Monday, 11 July 2016

Emperor "Prometheus - The Discipline Of Fire And Demise" (2001)

I was never too keen on Emperor's fourth and final full length album "Prometheus" but now that Ive given it a proper listen in recent weeks I have certainty grown an appreciation and fondness for it. Its not quite the calamity I remembered it as, in fact its a rock solid album but one where we hear the character of the band stretched further from its initial identity. Its not to surprising that the group split after its release, the bar had been set so high in the past they could easily go through the motions releasing albums, never reaching that same caliber again. "IX Equilibrium" held onto that original direction but maybe at a cost with the second half lacking. This album however makes to attempt to keep that original spirit intact.

"Prometheus" scales back on the immersive qualities associated with the band and transforms into a frontal beast of forward aggression and direct guitar work which makes for a thick and versatile rhythm section. The drums no longer aesthetic as a wall of cascading noise and more so the structured backbone for the guitar work to mingle its way between. Gone is the power chord shredding and simple progressions that defined their first record, the dexterous intertwined guitar work on "Anthems To The Welkin At Dusk" is at full tilt here with practically every riff revolving around carefully worked overlapping guitars playing of one another. In the low end a lot of chug heavy and grooving picking rhythms define the albums crunchier side. Counter to that most riffs dance their way around the fret board with fast, noted leads and a lot of pinch harmonics, usually left to ring out over the next lick as the twin guitars work off one another in a back and forth manor. its chaotic, fast and wild but in a structured and expressive manor.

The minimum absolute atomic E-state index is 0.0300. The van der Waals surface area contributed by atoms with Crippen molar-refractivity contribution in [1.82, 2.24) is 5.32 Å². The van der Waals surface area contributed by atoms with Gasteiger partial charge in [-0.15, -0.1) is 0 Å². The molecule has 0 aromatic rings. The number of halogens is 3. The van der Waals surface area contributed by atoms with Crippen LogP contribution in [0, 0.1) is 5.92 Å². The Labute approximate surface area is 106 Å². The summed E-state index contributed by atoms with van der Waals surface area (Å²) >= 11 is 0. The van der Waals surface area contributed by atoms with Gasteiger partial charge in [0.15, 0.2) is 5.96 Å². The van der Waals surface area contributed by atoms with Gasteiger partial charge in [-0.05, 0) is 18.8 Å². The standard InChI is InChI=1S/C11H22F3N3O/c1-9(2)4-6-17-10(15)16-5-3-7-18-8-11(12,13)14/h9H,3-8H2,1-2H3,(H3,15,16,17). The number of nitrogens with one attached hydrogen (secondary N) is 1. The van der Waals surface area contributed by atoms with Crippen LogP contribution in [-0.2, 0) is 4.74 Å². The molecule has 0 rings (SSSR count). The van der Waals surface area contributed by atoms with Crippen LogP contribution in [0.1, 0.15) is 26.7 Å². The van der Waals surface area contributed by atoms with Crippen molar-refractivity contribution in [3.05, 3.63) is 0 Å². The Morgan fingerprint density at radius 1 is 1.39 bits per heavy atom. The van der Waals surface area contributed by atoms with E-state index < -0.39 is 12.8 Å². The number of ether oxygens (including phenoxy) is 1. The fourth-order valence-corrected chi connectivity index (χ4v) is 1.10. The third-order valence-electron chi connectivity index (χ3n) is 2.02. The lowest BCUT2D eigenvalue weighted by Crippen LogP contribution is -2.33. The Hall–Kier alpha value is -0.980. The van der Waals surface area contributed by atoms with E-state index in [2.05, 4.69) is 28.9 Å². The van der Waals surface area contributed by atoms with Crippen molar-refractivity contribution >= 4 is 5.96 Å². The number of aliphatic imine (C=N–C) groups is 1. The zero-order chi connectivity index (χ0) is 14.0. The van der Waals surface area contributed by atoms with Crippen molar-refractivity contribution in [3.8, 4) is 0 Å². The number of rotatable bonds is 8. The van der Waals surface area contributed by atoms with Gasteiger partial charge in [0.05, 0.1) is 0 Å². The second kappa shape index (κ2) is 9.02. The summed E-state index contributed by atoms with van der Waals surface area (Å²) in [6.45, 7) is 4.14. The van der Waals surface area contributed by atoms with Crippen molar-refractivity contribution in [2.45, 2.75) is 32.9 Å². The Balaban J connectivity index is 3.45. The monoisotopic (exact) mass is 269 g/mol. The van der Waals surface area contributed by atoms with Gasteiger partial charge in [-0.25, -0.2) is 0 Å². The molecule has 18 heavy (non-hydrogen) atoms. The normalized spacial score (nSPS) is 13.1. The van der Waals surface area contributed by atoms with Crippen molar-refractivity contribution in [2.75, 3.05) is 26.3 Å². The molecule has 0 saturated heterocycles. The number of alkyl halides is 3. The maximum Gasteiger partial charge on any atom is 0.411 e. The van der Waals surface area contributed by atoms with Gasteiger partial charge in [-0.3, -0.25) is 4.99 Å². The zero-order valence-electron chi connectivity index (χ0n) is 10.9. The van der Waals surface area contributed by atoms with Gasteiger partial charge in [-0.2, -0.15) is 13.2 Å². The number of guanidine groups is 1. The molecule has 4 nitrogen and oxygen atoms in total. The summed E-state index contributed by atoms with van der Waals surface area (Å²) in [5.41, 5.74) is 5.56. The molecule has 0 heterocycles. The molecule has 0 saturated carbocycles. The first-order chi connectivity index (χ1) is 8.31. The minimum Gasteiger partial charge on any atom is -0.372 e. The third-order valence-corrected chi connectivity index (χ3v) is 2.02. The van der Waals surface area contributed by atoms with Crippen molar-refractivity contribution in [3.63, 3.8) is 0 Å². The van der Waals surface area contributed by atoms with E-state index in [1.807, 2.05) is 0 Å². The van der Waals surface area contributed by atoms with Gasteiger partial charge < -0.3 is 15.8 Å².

Around this aggressive whirl wind of lively guitars, varying degrees of symphonic synths jump in and out of the composition. They sound high fidelity, emulating real instruments rather genuinely. Like with the guitars they become an upfront part of the music, involved in and adding splashes of color and melody between the ever active guitars. Ihsahn's screams are decent, not much to marvel but have a decent tone to them, his clean vocals are particularly illuminating to the songs they grace, occasionally elevating to the King Diamond style seen on the last record.

It all adds up to a solid, memorable record with no particular stand out moments but a consistent adventure through the twists and turns in its fifty one minutes. The last track "Thorns On My Grave" is a step down production wise with awfully over compressed instruments playing at full intensity and continually peaking them mic. Clearly some sort of unnecessary demo track with an unlistenable quality blasting the music beneath into oblivion. A solid farewell from the band.

Favorite Songs: Depraved, Empty
Rating: 7/10